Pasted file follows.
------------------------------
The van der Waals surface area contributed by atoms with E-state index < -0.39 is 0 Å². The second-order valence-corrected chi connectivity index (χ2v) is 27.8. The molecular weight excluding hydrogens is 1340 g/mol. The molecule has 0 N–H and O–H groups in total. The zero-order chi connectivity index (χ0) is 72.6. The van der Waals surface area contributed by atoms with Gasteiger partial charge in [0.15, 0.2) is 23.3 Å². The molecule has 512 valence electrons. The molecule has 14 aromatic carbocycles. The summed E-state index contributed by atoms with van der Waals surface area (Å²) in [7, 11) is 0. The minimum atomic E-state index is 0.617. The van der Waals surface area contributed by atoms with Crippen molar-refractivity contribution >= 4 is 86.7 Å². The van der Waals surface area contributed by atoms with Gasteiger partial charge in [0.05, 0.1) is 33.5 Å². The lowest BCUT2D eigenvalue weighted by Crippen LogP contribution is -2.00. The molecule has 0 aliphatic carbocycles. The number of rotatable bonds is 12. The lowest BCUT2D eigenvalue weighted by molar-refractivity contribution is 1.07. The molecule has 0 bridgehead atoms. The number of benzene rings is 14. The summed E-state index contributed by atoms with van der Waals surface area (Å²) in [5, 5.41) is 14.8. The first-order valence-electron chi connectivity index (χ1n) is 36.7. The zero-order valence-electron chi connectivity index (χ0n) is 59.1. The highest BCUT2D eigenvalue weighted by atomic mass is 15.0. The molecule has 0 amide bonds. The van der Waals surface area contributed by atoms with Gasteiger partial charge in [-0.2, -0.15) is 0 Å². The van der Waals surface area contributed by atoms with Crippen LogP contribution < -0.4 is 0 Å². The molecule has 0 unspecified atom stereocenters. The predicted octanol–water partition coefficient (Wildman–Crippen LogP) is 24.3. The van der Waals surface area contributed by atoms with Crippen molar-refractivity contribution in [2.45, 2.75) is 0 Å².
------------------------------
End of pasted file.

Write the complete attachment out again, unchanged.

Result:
The van der Waals surface area contributed by atoms with E-state index < -0.39 is 0 Å². The second-order valence-corrected chi connectivity index (χ2v) is 27.8. The molecular weight excluding hydrogens is 1340 g/mol. The molecule has 0 N–H and O–H groups in total. The zero-order chi connectivity index (χ0) is 72.6. The van der Waals surface area contributed by atoms with Gasteiger partial charge in [0.15, 0.2) is 23.3 Å². The molecule has 512 valence electrons. The molecule has 14 aromatic carbocycles. The summed E-state index contributed by atoms with van der Waals surface area (Å²) in [7, 11) is 0. The minimum atomic E-state index is 0.617. The van der Waals surface area contributed by atoms with Crippen molar-refractivity contribution >= 4 is 86.7 Å². The van der Waals surface area contributed by atoms with Gasteiger partial charge in [0.05, 0.1) is 33.5 Å². The lowest BCUT2D eigenvalue weighted by Crippen LogP contribution is -2.00. The molecule has 0 aliphatic carbocycles. The number of rotatable bonds is 12. The lowest BCUT2D eigenvalue weighted by molar-refractivity contribution is 1.07. The molecule has 0 bridgehead atoms. The number of benzene rings is 14. The summed E-state index contributed by atoms with van der Waals surface area (Å²) in [5, 5.41) is 14.8. The first-order valence-electron chi connectivity index (χ1n) is 36.7. The zero-order valence-electron chi connectivity index (χ0n) is 59.1. The highest BCUT2D eigenvalue weighted by atomic mass is 15.0. The molecule has 0 amide bonds. The van der Waals surface area contributed by atoms with Gasteiger partial charge in [-0.2, -0.15) is 0 Å². The van der Waals surface area contributed by atoms with Crippen LogP contribution < -0.4 is 0 Å². The molecule has 0 unspecified atom stereocenters. The predicted octanol–water partition coefficient (Wildman–Crippen LogP) is 24.3. The van der Waals surface area contributed by atoms with Crippen molar-refractivity contribution in [2.45, 2.75) is 0 Å².